We have always put a sachet of Chrysal Flower Food in our bouquets at ArenaFlowers.com. But I decided to find out why we do, and what would happen if we didn't! So this led me to devise an experiment. I was going to leave a bouquet of flowers without flower food, and after 13 days I was then going to compare it with a bouquet that did receive a sachet of flower food.The factors I was going to record were:
- Colour - this is integral to the quality of a bouquet. If the colour of a bouquet fades quickly, you are unlikely to keep them in your house for very long!
- Vitality - the stems need to look healthy and alive.
- Stems Infected with Bacteria - this will leave the petals covered in an unsightly black bacteria.
To make sure the experiment was fair, I ensured that:
A - There were a similar number of flowers. This is an obvious precaution, as for example, if the bouquet that was deprived of flower food has more flowers to share the water, this would have a detrimental impact on the vitality of the flowers over an extended period of time.
B - That the flowers in each bouquet were of a similar type. This is important, because different flowers require different amounts of flower food. Therefore if both bouquets have a similar number of similar flowers, then we could more accurately test the effect of flower food.
C - This one seems obvious, but each vase would receive the same amount of flower food.
D - Each vase would receive the same amount of water.
The test was to be carried out in the Vase Life Testing facility in Holland, of our partners Chrysal.
Now we had worked out what we were going to test, and where we were going to test it, then we were ready to go!
Flower Food Vs. No Flower Food
Before and after 13 days
No Flower Food
Before and after 13 days
How do they compare after 13 days?
Vase With No Flower Food
|Stems Infected With Bacteria||65|
Vase With Flower Food
|Stems Infected With Bacteria||13|
What do the experts think? Why is Flower Food so Important?
“Flower food adds extra vase life days, minimises waste (during the storage or transit) and leads to higher consumer satisfaction on cut flowers. Without flower food water gets dirty and full of bacteria. Bacteria from a dirty vase and dirty water can shorten a flower's vase life.”
Flower Expert at ArenaFlowers.com, Asta Foufas
Do We Know What is in Chrysal Flower Food?
“Its a secret ingredient. Even during the Chrysal factory tour they dont let you see the laboratory in case you notice any ingredient.”
Flower Expert at ArenaFlowers.com, Asta Foufas
“Flowers are living things, they are breathing just like you and I and this respiration consumes food (sugars). Once removed from the plant, flowers have lost their supply of food (sugars produced in the leaves by photosynthesis) and other nutrients or hormones that are imported by the flowers. This is also because most living rooms have a rather low light level – maybe only 10% of the intensity of natural sunlight (and of a very different wavelength to natural light). The commercial sachets of ‘flower food’ try to provide an alternative source of these foodstuffs as well containing a bacteriocide to prevent the growth of bacteria in the water. Bacteria make the water cloudy and unsightly but they may also proliferate to the point where they block the stem end and prevent water uptake.”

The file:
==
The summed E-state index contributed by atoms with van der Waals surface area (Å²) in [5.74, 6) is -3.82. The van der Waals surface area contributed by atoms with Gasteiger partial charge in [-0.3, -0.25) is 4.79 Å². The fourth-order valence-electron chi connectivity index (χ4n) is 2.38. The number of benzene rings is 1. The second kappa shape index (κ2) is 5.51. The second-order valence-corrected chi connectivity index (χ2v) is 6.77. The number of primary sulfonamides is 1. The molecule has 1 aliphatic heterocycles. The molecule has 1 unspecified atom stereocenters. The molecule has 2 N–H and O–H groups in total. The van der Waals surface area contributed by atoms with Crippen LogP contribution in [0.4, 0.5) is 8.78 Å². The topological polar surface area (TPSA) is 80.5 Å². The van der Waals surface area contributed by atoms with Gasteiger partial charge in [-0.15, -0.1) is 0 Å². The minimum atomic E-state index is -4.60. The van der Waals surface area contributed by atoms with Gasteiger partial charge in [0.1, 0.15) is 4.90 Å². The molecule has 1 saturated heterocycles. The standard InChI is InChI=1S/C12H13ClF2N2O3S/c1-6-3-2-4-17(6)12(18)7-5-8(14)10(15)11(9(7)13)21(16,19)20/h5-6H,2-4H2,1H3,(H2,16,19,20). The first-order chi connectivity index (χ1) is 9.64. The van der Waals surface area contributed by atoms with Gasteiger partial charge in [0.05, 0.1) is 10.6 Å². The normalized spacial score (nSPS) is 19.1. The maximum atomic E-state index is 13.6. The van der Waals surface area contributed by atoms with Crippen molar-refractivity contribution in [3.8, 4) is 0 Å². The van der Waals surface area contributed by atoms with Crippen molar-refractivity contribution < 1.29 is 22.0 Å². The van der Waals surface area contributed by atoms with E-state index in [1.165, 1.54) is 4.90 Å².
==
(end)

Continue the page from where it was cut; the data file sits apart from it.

Independent Flower Scientist at Royal Holloway, Dr Tony SteadSee Dr Stead’s profile
It is very important to use the plant food that you get with your bouquet. As our research has shown, the presentability of your flowers will fade quickly without the necessary nutrients. This is down to two factors. Nutrients and water.
Flower food contains substances that kill bacteria. Bacteria in vase water will clog up the base of the stem, and will restrict the water supply to the flowers. As a result, the flowers and the stems will lose their rigidity, and will quickly begin to droop.
PH levels within the vase water are also important to ensure that the flowers can take up nutrients as quickly and as efficiently as possible. The normal ideal PH for flowers is 6.5. If vase water is too acidic or too alkaline, the nutrients that the plant needs, such as iron and nitrogen, cannot be dissolved in the vase water. Therefore the water that the flower takes in will not contain the necessary nutrients. As a result, the PH regulators in Chrysal flower food aim to keep the PH of the vase water at 6.5, so that the plant can absorb the necessary nutrients.
Once the flowers have lost their colour and their vitality, and the bottom of the stems are covered in bacteria, then you will end up throwing them away! However if you use the Chrysal sachet that is included in your bouquet, you will be able to prolong the life of your bouquet. The longer your flowers stay alive and presentable, the more enjoyment you will get for the money that you spent on them.